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Can Enantioselectivity be Computed in Enthalpic Barrierless Reactions? The Case of CuI-Catalyzed Cyclopropanation of Alkenes

Authors

  • Prof. Dr. José I. García,

    Corresponding author
    1. Department of Organic Chemistry, Instituto de Ciencia de Materiales de Aragón, CSIC-Univ. de Zaragoza, Calle Pedro Cerbuna, 12. 50009 Zaragoza (Spain), Fax: (+34) 976762077
    • Department of Organic Chemistry, Instituto de Ciencia de Materiales de Aragón, CSIC-Univ. de Zaragoza, Calle Pedro Cerbuna, 12. 50009 Zaragoza (Spain), Fax: (+34) 976762077
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  • Dr. Gonzalo Jiménez-Osés,

    Corresponding author
    1. Department of Organic Chemistry, Instituto Universitario de Catálisis Homogénea, Facultad de Ciencias, Universidad de Zaragoza, Calle Pedro Cerbuna, 12. 50009 Zaragoza (Spain), Fax: (+34) 976762077
    • Department of Organic Chemistry, Instituto Universitario de Catálisis Homogénea, Facultad de Ciencias, Universidad de Zaragoza, Calle Pedro Cerbuna, 12. 50009 Zaragoza (Spain), Fax: (+34) 976762077
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  • Prof. Dr. José A. Mayoral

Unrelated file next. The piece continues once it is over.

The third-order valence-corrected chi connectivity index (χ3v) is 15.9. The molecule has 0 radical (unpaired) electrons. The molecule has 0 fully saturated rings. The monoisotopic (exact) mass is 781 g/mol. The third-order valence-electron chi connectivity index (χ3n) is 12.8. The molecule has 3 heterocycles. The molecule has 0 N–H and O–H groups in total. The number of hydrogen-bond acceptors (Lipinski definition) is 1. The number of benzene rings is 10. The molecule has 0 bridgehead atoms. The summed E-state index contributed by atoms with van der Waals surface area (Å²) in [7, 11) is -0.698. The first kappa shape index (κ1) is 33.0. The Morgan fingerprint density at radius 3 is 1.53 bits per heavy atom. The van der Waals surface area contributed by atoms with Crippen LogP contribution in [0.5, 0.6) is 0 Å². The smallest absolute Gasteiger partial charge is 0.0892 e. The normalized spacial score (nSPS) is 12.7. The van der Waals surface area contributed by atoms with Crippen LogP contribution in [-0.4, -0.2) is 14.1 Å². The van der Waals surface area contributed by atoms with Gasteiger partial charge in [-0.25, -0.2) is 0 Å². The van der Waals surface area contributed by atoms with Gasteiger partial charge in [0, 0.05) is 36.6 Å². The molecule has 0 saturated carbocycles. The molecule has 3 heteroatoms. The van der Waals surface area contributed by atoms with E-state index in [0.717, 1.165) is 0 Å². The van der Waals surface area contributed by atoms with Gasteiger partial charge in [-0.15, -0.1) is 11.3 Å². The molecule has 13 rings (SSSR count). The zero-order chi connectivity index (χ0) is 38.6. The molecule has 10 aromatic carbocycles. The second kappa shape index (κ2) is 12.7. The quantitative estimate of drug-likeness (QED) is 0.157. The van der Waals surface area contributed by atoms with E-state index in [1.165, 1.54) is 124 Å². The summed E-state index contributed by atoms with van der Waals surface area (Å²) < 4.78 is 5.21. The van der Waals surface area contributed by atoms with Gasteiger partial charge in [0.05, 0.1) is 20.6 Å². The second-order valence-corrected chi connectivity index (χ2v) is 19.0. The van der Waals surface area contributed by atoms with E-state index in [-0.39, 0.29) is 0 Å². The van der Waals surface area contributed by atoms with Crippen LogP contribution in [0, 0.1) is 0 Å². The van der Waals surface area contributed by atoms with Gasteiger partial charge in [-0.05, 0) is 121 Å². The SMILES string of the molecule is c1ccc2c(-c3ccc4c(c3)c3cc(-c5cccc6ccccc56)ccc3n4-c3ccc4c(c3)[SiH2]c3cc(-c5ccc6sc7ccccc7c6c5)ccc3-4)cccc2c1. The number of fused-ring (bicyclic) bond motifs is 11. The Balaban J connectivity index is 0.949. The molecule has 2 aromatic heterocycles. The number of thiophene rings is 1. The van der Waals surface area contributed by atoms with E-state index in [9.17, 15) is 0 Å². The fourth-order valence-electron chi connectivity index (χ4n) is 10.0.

1. Department of Organic Chemistry, Instituto Universitario de Catálisis Homogénea, Facultad de Ciencias, Universidad de Zaragoza, Calle Pedro Cerbuna, 12. 50009 Zaragoza (Spain), Fax: (+34) 976762077
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Abstract

An extensive computational study has been carried out on different catalytic systems for cyclopropanation reactions based on copper. Most DFT schemes used present drawbacks that preclude the calculation of accurate absolute kinetic properties (energy barriers) of such systems, excepting the M05 and M06 suites of density functionals. On the other hand, there is a wide range of DFT methods capable of reproducing relative energy values, which can be easily translated into selectivities. Most of the theoretical levels used tend to overestimate activation barriers, allowing the location of the transition state (TS) on the potential-energy surface (PES) of the most reactive systems, which are probably artifacts of the method. However, after a thorough analysis of the calculated PES, and the origin of the energy differences obtained for the different alkene approaches in chiral systems, it is found that energy differences are almost constant over a wide range of geometries covering the reaction channel zone in which the true TS on the Gibbs free-energy surface (GFES) lies. Therefore, many computational schemes can still be used confidently to explain and predict enantioselectivities in these systems.

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